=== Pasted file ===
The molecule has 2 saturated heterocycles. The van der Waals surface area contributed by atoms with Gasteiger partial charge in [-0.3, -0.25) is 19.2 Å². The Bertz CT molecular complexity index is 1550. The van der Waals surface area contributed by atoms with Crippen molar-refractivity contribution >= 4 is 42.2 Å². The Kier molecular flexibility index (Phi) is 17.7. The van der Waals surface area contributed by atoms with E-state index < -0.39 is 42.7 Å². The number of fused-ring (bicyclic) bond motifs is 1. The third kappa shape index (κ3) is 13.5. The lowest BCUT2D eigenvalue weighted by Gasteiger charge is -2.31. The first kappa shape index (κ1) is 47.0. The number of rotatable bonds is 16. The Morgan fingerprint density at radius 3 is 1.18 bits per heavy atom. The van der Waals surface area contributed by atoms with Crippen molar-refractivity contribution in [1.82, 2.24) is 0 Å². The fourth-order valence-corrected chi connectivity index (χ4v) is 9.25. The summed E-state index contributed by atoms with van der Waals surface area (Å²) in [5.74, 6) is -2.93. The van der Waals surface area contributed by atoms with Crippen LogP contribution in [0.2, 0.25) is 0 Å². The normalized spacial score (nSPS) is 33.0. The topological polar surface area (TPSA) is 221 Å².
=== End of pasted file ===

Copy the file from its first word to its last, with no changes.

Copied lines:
The molecule has 2 saturated heterocycles. The van der Waals surface area contributed by atoms with Gasteiger partial charge in [-0.3, -0.25) is 19.2 Å². The Bertz CT molecular complexity index is 1550. The van der Waals surface area contributed by atoms with Crippen molar-refractivity contribution >= 4 is 42.2 Å². The Kier molecular flexibility index (Phi) is 17.7. The van der Waals surface area contributed by atoms with E-state index < -0.39 is 42.7 Å². The number of fused-ring (bicyclic) bond motifs is 1. The third kappa shape index (κ3) is 13.5. The lowest BCUT2D eigenvalue weighted by Gasteiger charge is -2.31. The first kappa shape index (κ1) is 47.0. The number of rotatable bonds is 16. The Morgan fingerprint density at radius 3 is 1.18 bits per heavy atom. The van der Waals surface area contributed by atoms with Crippen molar-refractivity contribution in [1.82, 2.24) is 0 Å². The fourth-order valence-corrected chi connectivity index (χ4v) is 9.25. The summed E-state index contributed by atoms with van der Waals surface area (Å²) in [5.74, 6) is -2.93. The van der Waals surface area contributed by atoms with Crippen LogP contribution in [0.2, 0.25) is 0 Å². The normalized spacial score (nSPS) is 33.0. The topological polar surface area (TPSA) is 221 Å².